Know Your Customer, known as the acronym KYC, is a series of rules and regulations for businesses that handle money like banks, lending firms, and the like. It espouses just what its name suggests, and is for companies to know who their customers are. When businesses are familiar with their customers’ identity, along with their spending habits, the people running the enterprise can easily spot suspicious activities.
Handling money is a serious responsibility. For businesses that engage in this kind of industry, it is imperative to understand the critical components of KYC. Consider the following points below, as it breaks down this term and explains why it matters a lot. In this modern digital world where hackers abound, businesses that do know their customers are less prone to getting taken advantage of and hacked.
Customer Identification Verification
The most crucial step of complying with KYC measures is to verify the identity of the customers before an account is opened. Most established businesses have a protocol called the CIP or customer identification program, which indicates how they confirm if a new customer is telling the truth about who they say they are.
Every business, depending on the industry and size, has its own set of CIPs. However, as a general rule, CIPs require these data from their clients: name, birth date, address, ID number, and contact number. Banks are a bit more strict because they need additional documentation such as a passport, license, or any other government ID. They also cross-check who people are in public databases and other financial institutions.
Verifying clients’ identities deter fraudulent behavior. Businesses also rely on it to double-check if people are not terrorists or criminals. The federal government requires banks to run a client’s name in the federal government lists of known or even suspected terror groups for the sake of peace.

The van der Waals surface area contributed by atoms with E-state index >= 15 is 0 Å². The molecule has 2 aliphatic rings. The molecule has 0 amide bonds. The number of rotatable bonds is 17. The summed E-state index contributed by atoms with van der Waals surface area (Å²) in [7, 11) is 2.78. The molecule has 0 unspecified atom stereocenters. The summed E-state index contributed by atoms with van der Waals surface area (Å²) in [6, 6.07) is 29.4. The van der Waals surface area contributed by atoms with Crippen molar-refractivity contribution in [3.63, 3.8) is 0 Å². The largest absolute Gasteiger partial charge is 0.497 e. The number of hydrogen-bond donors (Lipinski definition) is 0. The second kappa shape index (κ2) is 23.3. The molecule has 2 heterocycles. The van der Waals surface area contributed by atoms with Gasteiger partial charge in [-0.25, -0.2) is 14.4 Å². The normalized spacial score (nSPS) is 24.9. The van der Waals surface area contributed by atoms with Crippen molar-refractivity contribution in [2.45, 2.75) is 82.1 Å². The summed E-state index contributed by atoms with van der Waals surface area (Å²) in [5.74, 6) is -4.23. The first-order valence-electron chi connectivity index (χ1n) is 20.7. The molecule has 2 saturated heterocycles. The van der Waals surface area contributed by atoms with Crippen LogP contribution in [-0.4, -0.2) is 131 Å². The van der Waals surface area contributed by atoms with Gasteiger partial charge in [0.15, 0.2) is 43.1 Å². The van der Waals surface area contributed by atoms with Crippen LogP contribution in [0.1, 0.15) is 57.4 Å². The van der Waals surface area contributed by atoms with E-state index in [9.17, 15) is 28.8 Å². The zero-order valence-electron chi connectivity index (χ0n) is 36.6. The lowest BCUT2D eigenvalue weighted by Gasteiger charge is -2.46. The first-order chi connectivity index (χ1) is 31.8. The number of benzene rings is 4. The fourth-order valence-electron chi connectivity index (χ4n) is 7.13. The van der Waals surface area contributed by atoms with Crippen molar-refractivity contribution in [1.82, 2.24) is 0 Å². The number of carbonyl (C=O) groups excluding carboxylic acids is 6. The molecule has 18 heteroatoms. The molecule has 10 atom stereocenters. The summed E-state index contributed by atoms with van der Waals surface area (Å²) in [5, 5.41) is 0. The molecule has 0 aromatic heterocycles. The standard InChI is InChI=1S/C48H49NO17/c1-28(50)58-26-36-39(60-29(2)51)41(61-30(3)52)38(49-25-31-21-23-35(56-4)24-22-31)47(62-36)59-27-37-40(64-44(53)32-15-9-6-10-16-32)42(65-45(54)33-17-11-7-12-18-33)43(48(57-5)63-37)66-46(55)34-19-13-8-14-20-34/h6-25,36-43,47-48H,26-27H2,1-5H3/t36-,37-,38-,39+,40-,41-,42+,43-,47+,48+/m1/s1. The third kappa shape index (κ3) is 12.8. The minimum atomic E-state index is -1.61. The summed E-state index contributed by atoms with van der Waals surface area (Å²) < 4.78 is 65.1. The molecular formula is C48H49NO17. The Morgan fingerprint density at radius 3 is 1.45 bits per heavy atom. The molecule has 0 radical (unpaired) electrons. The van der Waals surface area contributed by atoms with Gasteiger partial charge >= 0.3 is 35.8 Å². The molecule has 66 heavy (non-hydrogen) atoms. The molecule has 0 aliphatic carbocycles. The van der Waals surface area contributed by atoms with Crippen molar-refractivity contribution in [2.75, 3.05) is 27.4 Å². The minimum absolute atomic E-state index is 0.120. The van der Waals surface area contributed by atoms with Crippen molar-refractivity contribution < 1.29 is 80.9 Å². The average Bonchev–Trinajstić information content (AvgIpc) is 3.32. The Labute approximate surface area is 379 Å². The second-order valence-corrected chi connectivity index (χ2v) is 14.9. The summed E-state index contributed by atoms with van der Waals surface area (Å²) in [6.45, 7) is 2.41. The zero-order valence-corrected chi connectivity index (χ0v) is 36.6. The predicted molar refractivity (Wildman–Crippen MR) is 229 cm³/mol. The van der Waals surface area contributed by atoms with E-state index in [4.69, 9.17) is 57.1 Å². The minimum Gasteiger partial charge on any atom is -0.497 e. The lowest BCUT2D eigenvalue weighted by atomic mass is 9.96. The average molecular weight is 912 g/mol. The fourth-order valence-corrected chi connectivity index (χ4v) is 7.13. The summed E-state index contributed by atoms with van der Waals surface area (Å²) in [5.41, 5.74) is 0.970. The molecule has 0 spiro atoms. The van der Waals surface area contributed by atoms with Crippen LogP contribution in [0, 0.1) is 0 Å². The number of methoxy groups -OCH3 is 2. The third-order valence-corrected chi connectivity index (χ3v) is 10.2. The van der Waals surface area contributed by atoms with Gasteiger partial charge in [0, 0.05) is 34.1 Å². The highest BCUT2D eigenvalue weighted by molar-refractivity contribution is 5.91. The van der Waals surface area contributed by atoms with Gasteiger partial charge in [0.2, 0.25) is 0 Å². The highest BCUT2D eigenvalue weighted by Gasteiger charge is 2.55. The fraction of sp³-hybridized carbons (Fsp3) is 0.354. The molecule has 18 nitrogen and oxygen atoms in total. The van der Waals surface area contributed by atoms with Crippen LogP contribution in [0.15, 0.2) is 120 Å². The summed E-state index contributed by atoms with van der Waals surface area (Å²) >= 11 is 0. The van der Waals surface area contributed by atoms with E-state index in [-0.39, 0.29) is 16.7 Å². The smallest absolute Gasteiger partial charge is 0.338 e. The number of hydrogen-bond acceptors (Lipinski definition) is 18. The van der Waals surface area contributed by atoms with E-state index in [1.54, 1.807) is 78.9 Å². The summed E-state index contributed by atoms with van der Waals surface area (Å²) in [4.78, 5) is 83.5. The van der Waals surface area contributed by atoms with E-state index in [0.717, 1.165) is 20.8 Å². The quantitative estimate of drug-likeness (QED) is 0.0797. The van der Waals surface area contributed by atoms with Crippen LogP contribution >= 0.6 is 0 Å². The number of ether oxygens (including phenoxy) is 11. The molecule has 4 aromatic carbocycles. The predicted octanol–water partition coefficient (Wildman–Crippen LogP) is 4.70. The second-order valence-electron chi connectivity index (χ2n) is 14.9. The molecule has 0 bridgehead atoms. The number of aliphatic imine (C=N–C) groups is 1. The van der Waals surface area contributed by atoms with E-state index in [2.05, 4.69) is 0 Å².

Planning for Anticipated Finance Behaviours
After getting to know the client’s identity, KYC protocols dictate that businesses must monitor and anticipate their clients’ spending habits to spot fraud. Data science, along with databases, makes this monitoring job a lot easier.
Most banks now create a spending profile for each client which makes the predictions. When something looks out of the ordinary, the transaction gets flagged. This endeavor protects banks from losing funds to fraudulent activities. The moment security is compromised, the bank is alerted so they can beef up their protection. At the same time, the owner of the account is also informed of weird activities to keep them alert.
Companion in Monitoring Risks
Right from the get-go, banks tend to rate a new client based on their risk of attempting any fraudulent activity like money laundering scams. If a particular customer does pose a high risk or threat, banks can opt-out of doing business with this individual.
For those that have exhibited unusual transactions, it is recommended to monitor a suspicious account regularly. Check and verify all transactions. Red flags include the following, such as repetitive wire transfers, frequent transactions with overseas accounts, and the constant moving of money. Higher risk people are always flagged to deter them from committing fraud because watchful eyes are glued onto their every move.
The Know Your Customer platform works very hard in decreasing illicit activities in financial institutions. The more information available on clients, the more identifiable they are and the fewer chances of fraud. With this KYC measures, there is confidence because members of the staff can anticipate risks and catch alarming transactions before any damage occurs.